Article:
SMR - Journal Of Service Management Research


Current Issue

SMR – Journal of Service Management Research publishes four issues and 16-20 peer-reviewed articles per year. As subscriber you find fulltext access (PDF) and search function to the complete archive of all issues on

Please find detailed information on the current issues below:

ISSUE 1/2018

Leadership of Service Employees - A Narrative Review

Friedemann W. Nerdinger and Alexander Pundt

Employees who have customer contact play a crucial role in the success of service organizations. Therefore, leadership of customer contact employees is a core element of service management. In direct customer contact, employees have to act on at least two levels: on the level of solving customers’ problems, which is the core service; and on the relational level, on which they have to influence customers’ emotions and affect in order to increase customers’ satisfaction with the service interaction. While leadership with respect to solving customers’ problems can be enacted via well-established management techniques, it requires a more specific approach with regard to the relational level. In this regard, leaders have to establish positive relations to their employees in the same way as to customers. This enables leaders to influence the emotions of employees in a similar way as they influence the emotions of customers. By conducting a narrative review of existing research, we aim to show how leaders can establish positive relations with employees and influence their emotions.

Capabilities for Providing Socially Beneficial Services to Consumers in Low-income Markets

Heiko Gebauer, Mirella Haldimann and Caroline Jennings Saul

Providing socially beneficial services to people living close to the poverty line is an exceptionally complex task, due to limited disposable income for such services and little knowledge to understand the actual service benefits. In addition, service providers face capability constraints to provide these types of services. This article examines capabilities for providing services to consumers in low-income markets. Based on a multiple case study on providing drinking water as a service, we show that service providers require three capabilities: (a) adapting the service operation model, (b) converting latent customer needs into value-added services, and (c) extending the customer portfolio. These capability descriptions advance previous capability descriptions about services for low-income consumers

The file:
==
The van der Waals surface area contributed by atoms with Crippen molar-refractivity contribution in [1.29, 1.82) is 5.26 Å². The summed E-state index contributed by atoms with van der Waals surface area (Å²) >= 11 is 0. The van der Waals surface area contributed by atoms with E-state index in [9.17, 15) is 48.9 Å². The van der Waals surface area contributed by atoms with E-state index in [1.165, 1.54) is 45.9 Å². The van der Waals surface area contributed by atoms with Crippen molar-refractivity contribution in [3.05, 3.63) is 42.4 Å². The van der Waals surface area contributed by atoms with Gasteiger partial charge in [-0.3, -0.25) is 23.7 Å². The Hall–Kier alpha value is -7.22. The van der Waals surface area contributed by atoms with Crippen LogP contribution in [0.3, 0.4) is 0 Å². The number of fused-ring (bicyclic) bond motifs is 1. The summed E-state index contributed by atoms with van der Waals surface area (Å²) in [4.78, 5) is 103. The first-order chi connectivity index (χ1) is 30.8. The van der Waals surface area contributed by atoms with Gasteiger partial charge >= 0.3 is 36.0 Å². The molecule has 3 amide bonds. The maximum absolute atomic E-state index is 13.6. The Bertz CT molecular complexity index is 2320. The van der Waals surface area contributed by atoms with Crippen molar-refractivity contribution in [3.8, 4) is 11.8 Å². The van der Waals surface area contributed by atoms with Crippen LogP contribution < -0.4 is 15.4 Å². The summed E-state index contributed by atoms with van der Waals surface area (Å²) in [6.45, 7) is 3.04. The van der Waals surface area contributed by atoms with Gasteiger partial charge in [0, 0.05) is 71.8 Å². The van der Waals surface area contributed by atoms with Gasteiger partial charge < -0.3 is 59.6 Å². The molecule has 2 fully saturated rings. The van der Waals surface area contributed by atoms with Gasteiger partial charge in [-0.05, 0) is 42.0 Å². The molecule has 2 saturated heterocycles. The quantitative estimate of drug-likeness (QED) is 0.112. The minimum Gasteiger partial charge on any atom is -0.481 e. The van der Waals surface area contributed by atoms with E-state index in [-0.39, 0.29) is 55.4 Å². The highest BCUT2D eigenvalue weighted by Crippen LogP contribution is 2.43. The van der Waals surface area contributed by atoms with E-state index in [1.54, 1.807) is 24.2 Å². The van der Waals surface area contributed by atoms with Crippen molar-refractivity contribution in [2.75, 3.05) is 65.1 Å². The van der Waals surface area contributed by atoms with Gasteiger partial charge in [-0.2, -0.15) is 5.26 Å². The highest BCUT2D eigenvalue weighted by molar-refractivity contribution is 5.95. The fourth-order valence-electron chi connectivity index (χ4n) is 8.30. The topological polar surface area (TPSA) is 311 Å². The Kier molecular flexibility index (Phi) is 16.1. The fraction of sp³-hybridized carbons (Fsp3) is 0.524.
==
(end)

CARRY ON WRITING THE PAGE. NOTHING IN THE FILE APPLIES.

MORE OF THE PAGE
Dynamic Service Innovation Capabilities for Servitisation

Yvonne Graf and Roland Helm

Industrial manufacturers increasingly aim to differentiate their portfolio by offering services. In order to manage the development process of new industrial services, certain intangible requirements are necessary. Previous studies, however, do not specify how the participating actors can best fulfil these requirements. Insights in this field are essential for understanding how industrial manufacturers can establish a successful service business. We close this gap by matching the determined requirements with dynamic service innovation capabilities (DSICs) that we identify by performing a literature review. Following a conceptual deductive approach, we create a bilateral new service development (NSD) process that considers the innovating firm’s and its client’s perspectives.

Bringing Upcoming Technologies to a Service Life

Michael Leyer, Mary Tate, Marek Kowalkiewicz and Michael Rosemann

New technologies such as blockchain are predicted to enable new service offers and ways to conduct service operations. While the technological possibilities have been explored intensively, the adoption rate among many service companies is still slow based on current technology adoption observations. An important reason for the slow adoption is missing capabilities among service companies and customers. We develop a theoretical framework that is embedded within the customer-dominant logic and recognises that many technology-based services also require specific competencies from customers in order to use them effectively. The framework explains which organisational capabilities are required to successfully explore and exploit new technologies, and also includes the capabilities required of customers to effectively use the new services.

The 1st  issue of SMR has been published in September 2017: